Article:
Finally, the results of the observational analyses to be conducted are needed to drive the next generation of physical parameterisations in climate models. Current climate models used in CMIP5 (Taylor et al. 2012) show a very large spread in their estimates of the cloud radiative effects (CRE) over the GrIS (Boeke et al., 2016). Figure 4 shows observations of the longwave cloud radiative effect (i.e. the warming of the surface due to clouds) averaged over June, July and August versus the results of the HadGEM-ES simulations for CMIP5. The large discrepancy has a significant impact on the surface energy balance of the GrIS which, in turn, drives surface melting of the icesheet. In addition, the CMIP5 simulations exhibit diverse combinations of cloud occurrence, thicknesses and phase that govern CRE; many models have CREs close to those observed, but they are the result of compensating biases (Boeke et al., 2016). Crucially, this misrepresentation of the current cloud state indicates that projections of future cloud changes and the impact over Greenland are erroneous.

Scientific Objectives

  • Objective 1. Using ground-based remote sensing and in situ observations from Summit, Greenland in conjunction with satellite observations, determine to what extent different properties of aerosol produce differences in the microphysical and macro-physical properties of clouds over the GrIS.
  • Objective 2. Quantify the influence CCN and INP have on the surface energy balance of the GrIS through modulation of cloud microphysical properties.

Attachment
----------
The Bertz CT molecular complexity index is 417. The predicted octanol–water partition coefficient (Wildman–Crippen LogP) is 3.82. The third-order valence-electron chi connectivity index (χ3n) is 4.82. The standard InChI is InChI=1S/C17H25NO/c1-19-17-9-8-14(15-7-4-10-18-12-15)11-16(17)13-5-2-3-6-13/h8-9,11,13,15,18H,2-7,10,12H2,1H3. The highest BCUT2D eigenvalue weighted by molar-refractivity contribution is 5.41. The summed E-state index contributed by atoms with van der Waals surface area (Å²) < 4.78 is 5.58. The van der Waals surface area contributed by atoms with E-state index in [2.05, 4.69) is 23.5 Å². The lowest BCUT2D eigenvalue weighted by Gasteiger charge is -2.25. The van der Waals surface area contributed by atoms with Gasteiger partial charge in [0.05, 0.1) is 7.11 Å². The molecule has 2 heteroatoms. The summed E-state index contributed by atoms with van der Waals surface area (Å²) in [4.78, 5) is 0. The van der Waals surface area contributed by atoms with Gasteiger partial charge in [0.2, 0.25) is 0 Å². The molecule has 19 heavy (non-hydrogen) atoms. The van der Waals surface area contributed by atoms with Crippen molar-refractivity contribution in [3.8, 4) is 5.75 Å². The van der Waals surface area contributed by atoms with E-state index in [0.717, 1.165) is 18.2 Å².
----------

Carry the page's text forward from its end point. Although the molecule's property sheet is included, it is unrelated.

• Objective 3. Evaluate regional and global model performance against the observations to identify the model parameterizations that contribute to biases in cloud occurrence, cloud thickness and phase partitioning that contribute to the LW summertime CRE bias over the GrIS; develop, test and deliver new parameterizations to improve model fidelity. This synthesizing objective will be accomplished via modelling through an integrated analysis of the cloud and aerosol observations, and process evaluations in Obj. 1 and 2.

As part of accomplishing these objectives, there is an opportunity to travel Greenland to get hands-on field experience and make personal observations in this unique environment.

Financial support

In addition to the stipend and research money that comes with a NERC studentship, this work will be supported by NCAS and the NSF-funded ICECAPS project. This includes the potential for doing field work at Summit, Greenland.

Potential for high impact outcome

The role of CCN and INP in the formation of ice in cloud remains a major limitation in our quantitative understanding of clouds in the climate system. Through the highly multidisciplinary teams working on ice within ICAS, NCAS and the U.S.-based ICECAPS team (with whom we have strong connections) we are very well positioned to produce more high impact papers. In this project, we foresee publications on: i) state-of-the-art cloud property retrievals using multiple remote sensing instruments, ii) the first detailed analysis of the role of aerosol in clouds over Summit, and the top of the GrIS, iii) the role aerosol plays in modulating the surface energy budget over Summit and the GrIS, iv) the regional role of aerosol over the wider GrIS during the past, present and future.


You will work directly under the supervision of Dr Ryan R. Neely III, Prof. Ken Carslaw and Dr Dan Grosvenor within ICAS. You will also become an active member of each PIs research group and, thus, benefit from working within an active and multidisciplinary group of scientists within SEE, ICAS and NCAS.